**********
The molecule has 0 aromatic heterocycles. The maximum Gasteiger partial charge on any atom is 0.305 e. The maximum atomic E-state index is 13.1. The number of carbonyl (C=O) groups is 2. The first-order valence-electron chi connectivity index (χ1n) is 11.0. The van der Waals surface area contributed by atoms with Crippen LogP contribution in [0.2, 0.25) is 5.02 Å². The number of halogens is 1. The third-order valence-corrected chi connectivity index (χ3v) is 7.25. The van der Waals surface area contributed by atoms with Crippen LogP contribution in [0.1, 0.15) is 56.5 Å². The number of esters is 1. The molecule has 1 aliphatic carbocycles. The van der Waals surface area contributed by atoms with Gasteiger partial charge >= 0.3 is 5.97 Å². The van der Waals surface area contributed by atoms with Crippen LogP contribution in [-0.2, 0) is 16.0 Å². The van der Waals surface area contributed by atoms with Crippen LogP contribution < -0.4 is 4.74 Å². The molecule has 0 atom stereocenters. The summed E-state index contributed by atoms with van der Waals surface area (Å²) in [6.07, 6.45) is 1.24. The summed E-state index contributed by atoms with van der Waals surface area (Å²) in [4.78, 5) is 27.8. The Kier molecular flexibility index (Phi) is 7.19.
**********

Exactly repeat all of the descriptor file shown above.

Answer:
The molecule has 0 aromatic heterocycles. The maximum Gasteiger partial charge on any atom is 0.305 e. The maximum atomic E-state index is 13.1. The number of carbonyl (C=O) groups is 2. The first-order valence-electron chi connectivity index (χ1n) is 11.0. The van der Waals surface area contributed by atoms with Crippen LogP contribution in [0.2, 0.25) is 5.02 Å². The number of halogens is 1. The third-order valence-corrected chi connectivity index (χ3v) is 7.25. The van der Waals surface area contributed by atoms with Crippen LogP contribution in [0.1, 0.15) is 56.5 Å². The number of esters is 1. The molecule has 1 aliphatic carbocycles. The van der Waals surface area contributed by atoms with Gasteiger partial charge >= 0.3 is 5.97 Å². The van der Waals surface area contributed by atoms with Crippen LogP contribution in [-0.2, 0) is 16.0 Å². The van der Waals surface area contributed by atoms with Crippen LogP contribution < -0.4 is 4.74 Å². The molecule has 0 atom stereocenters. The summed E-state index contributed by atoms with van der Waals surface area (Å²) in [6.07, 6.45) is 1.24. The summed E-state index contributed by atoms with van der Waals surface area (Å²) in [4.78, 5) is 27.8. The Kier molecular flexibility index (Phi) is 7.19.